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Careers : Nursing
Transcript of Careers : Nursing
• Registered nurses ( RNs)
• Well-known and require more education than practical nurses
• Variety of other duties and take wider range of responsibilities
•Provide direct patient care (treatments, counseling, self-care, patient education, and administration of medication)
•Present health information to large groups of people
•Perform urgent procedures in an emergency department
•Manage and instruct other " practical " nurses in a large teaching hospital
•Do research at a university
•Work with patients divided into four general duties
1) Assess patients physical, mental, and emotional health status.
- Taking blood pressure, temperature, and other vital signs
- Performing basic physical exams.
-Collecting information on patients’ personal, family, and community background
2) Help design and carry out treatment plans for patients.
- Bandaging a wound
-Giving medications or injections
- Coordinating treatments with other health care professionals
-Referring a patient to another caregiver.
3) Monitor results of treatments to see if the medical problem has been taken care of and to make sure patient is satisfied.
4) Keep patients and their families informed about their medical options and educate health issues (nutrition, personal hygiene, and lifestyle choices)
- maintain records, ( patients’ charts, and supervise practical nurses and other health support staff)
Many options to specialize in certain areas :
- Surgery (assisting in the operating room)
- Pediatrics (working with children)
- Critical care (working in the intensive care unit)
- Psychiatric nursing (working with the mentally ill)
- Geriatrics (working with older people)
-Work with individuals, families, or communities.
- Hospitals, nursing homes, walk-in clinics, prisons, schools, and many other places
- Requires a lot of physical activity ( standing, bending, and lifting)
- Hazards similar to those of other health workers (contact with patients who have infectious diseases such as hepatitis and tuberculosis, and injury from instruments, chemicals, and gases)
- Work very irregular hours
- Hospitals/ Nursing homes : May work 12-hour shifts (including nights or weekends)
-Community centers : May have more regular schedules
-Full-time nurses: 35 - 45 hours a week, have between 15 -30 vacation days a year
- Casual or temporary basis : Do not have regularly scheduled work periods, called when an employer needs extra help, when a regular staff member is away, and may work for a week or a month at a time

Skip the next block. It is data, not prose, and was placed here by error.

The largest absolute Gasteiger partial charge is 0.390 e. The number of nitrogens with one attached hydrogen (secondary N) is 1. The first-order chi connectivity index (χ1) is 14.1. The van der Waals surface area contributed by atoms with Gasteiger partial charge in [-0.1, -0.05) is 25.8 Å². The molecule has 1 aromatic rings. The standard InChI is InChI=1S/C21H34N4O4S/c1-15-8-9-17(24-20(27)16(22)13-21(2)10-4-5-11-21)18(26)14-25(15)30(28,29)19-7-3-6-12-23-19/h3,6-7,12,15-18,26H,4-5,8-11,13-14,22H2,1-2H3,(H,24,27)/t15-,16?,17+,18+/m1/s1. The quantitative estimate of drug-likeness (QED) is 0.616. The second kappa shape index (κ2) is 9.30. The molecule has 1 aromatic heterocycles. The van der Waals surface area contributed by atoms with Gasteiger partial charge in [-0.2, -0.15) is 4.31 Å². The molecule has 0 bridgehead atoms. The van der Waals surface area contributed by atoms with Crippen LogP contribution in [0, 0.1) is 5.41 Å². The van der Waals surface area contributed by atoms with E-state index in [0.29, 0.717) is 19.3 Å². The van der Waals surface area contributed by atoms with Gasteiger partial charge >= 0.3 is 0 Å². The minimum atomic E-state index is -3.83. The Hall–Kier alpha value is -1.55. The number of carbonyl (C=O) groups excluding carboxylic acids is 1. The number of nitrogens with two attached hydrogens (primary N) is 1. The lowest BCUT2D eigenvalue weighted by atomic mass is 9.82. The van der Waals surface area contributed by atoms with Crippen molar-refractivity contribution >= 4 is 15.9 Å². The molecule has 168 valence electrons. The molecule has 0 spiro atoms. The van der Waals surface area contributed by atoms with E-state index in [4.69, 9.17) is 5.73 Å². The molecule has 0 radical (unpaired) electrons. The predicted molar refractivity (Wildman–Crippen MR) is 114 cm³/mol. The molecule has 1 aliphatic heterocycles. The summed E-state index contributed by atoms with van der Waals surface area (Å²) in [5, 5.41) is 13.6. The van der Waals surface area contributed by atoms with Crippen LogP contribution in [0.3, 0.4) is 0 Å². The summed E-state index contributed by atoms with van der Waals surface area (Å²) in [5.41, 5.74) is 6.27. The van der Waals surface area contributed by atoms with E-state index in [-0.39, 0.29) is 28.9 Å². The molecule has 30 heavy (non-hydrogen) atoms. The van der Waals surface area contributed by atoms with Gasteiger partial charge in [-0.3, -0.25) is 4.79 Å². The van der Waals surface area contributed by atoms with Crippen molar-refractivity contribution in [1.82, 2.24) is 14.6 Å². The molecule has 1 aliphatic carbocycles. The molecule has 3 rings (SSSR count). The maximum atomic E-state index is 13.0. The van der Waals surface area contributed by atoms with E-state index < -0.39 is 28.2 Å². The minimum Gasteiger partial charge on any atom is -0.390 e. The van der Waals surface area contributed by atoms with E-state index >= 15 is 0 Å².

- Full-time : $40,000 - $85,000 a year
- Extra for overtime work
- “on-call” : ready to go to work on a moment’s notice if needed.
- Additional training ( managers or administrators) : $90,000 a year
- Part-time/ Casual work : Paid by the hour
( the amount they make in a year depends on the number of hours they work)
- Full-time/part-time nurses: benefits such as dental coverage, paid vacations, and paid sick days
-Casual work : No benefits
- High school diploma
- Graduate with senior level science, math, and English courses.
- Entrance to collage/university requirements alter depending on university
- Complete a post-secondary nursing program
- Degrees are offered at both universities and colleges (bachelor’s degrees in nursing (BN)) / (Bachelor of Science in nursing degrees (BScN))
- 4 years in length
-After degree or diploma : Pass an exam administered by your provincial nursing association to become a registered nurse.
Mental Health Nurse
Public Health Nurse
Does Lisa appear to enjoy her job and explain?
Lisa seems to enjoy her job because :
- Growing up, she has always wanted to help people
- Nursing is a perfect job for her
-Likes helping patients get better. It makes her feel like she really accomplished something
- ”There’s nothing else like saving a life.”
Describe the challenges that Lisa experiences while fulfilling her duties
- A patient’s family will yell at you in a crisis situation
- Dealing with patients and their families in life-and-death situations
- Families who want answers to difficult questions and sometimes she can’t give them the answers or allow them to see their loved one due to safety reasons
-A patient may be in critical condition and you want to focus on their care, but you also have to communicate with their family
-Emotions run high and you have to try and remain level-headed.
-Be prepared for death ( some patients are not going to make it)
- Shift work and working holidays ( ruins sleeping pattern and disturbs family life)
Discuss a typical day of work for Lisa
7:30 am – 8:00 am
Arrive at work and review reports on my patients.
8:00 am – 8:30 am
Assess patients from head to toe (take blood, determine level of alertness, check heart and lungs and any specific problem areas related to their condition).
8:30 am – 9:30 am
Do rounds (visit each patient) along with the doctor, pharmacist, social worker, and physiotherapist; discuss every aspect of a patient’s care.
9:30 am – 10:00 am
Coffee break (if no emergencies arise).
10:00 am – 12:00 pm
Do whatever treatments are necessary (change dressings, send patients for tests, reassess patients).
1:00 pm – 2:00 pm
Lunch (if no emergencies arise).
2:00 pm – 3:00 pm
Code blue (patient is not breathing or their heart has stopped). Quickly hook patient up to monitor and assess heart and lung status; perform CPR; administer medication to try and save their life; continue CPR and heart and lung status checks; try to do everything we can. Unfortunately, the patient dies.
3:00 pm – 4:00 pm
Admit a new patient; do head-to-toe assessment.
4:00 pm – 5:00 pm
Review my day with doctor; talk about specific patient care.
5:00 pm – 6:00 pm
Assess patients (as described above).
6:00 pm – 7:00 pm
Dinner (if no emergencies arise).
7:00 pm – 7:30 pm
Treat patients (as described above).
7:30 pm – 7:45 pm
Provide patient reports to next shift of nurses before going home.